Hormonal Birth Control Options
Here’s the deal: Your body naturally produces hormones such as estrogen and progesterone. These hormonal birth control options use different forms of synthetic hormones (that mimic your natural ones) to affect your cycle in ways that may help prevent pregnancy.
The side-effect list is not exhaustive.
Combined oral contraceptive (COC) pill
You probably know someone on a birth control pill, as it’s very widely used. The combined oral contraceptive (COC) contains both estrogen and progestin.
How it works
- Helps prevent the ovary from releasing an egg.
- May change the cervical mucus slowing the movement of the sperm through the mucus and through the uterus.
- May change the lining of the uterus.
How it's taken
A birth control pill is taken orally, daily. Certain pills require a few pill-free days, while others include a few days of placebo pills, allowing for a period to occur.
Highly effective when taken as prescribed.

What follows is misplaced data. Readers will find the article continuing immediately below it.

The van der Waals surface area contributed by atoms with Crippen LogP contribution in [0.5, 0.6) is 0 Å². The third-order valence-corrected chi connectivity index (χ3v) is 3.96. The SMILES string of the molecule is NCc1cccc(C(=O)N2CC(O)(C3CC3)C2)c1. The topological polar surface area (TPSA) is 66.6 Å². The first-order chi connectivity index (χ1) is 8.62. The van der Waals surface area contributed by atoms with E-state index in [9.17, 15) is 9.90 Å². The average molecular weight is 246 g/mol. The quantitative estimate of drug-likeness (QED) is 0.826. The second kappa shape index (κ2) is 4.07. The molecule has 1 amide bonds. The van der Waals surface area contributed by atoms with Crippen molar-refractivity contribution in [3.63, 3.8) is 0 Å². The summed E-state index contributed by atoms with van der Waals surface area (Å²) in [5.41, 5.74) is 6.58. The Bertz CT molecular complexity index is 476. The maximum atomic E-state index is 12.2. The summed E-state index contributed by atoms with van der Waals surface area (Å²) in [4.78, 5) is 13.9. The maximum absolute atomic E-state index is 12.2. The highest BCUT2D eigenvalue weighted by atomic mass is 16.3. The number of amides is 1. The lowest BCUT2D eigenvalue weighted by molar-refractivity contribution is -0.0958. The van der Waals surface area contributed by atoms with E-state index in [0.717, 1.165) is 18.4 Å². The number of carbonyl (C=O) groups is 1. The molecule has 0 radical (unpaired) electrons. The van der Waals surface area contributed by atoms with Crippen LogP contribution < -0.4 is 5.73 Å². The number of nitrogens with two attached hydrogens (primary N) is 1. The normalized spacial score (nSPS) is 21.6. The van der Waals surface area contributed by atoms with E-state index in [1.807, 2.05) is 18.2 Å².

- May reduce the risk of ovarian cysts.
- May reduce the incidence of ovarian and uterine cancers.
- May reduce menstrual flow and cramps (lose less blood).
- Menstrual cycle may be more regular.
- May cause a decrease in painful menstruations and in premenstrual syndrome (PMS).
- Effectiveness may be reduced by other medications.
- May cause irregular bleeding/spotting.
- May cause breast tenderness, nausea/vomiting, headaches, change in weight, acne, itching/rash, dizziness, mood changes, vaginal infection, urinary track infection, back/abdominal pain, upper respiratory tract infections, painful menstruations.
- Must be taken every day, at about the same time.
- Puts the user at higher risk of blood clots (including blood clot in legs, lungs, heart, eyes or brain).
- Cigarette smoking increases the risk of serious adverse effects on the heart and blood vessels. This risk increases with age and with the number of cigarettes smoked. Women who use birth control pills should not smoke. COC should not be used by women who are over 35 years of age and smoke.
- Does not protect against sexually transmitted infections (STIs), including HIV/AIDS. Use a condom when you have sex and take your birth control pills.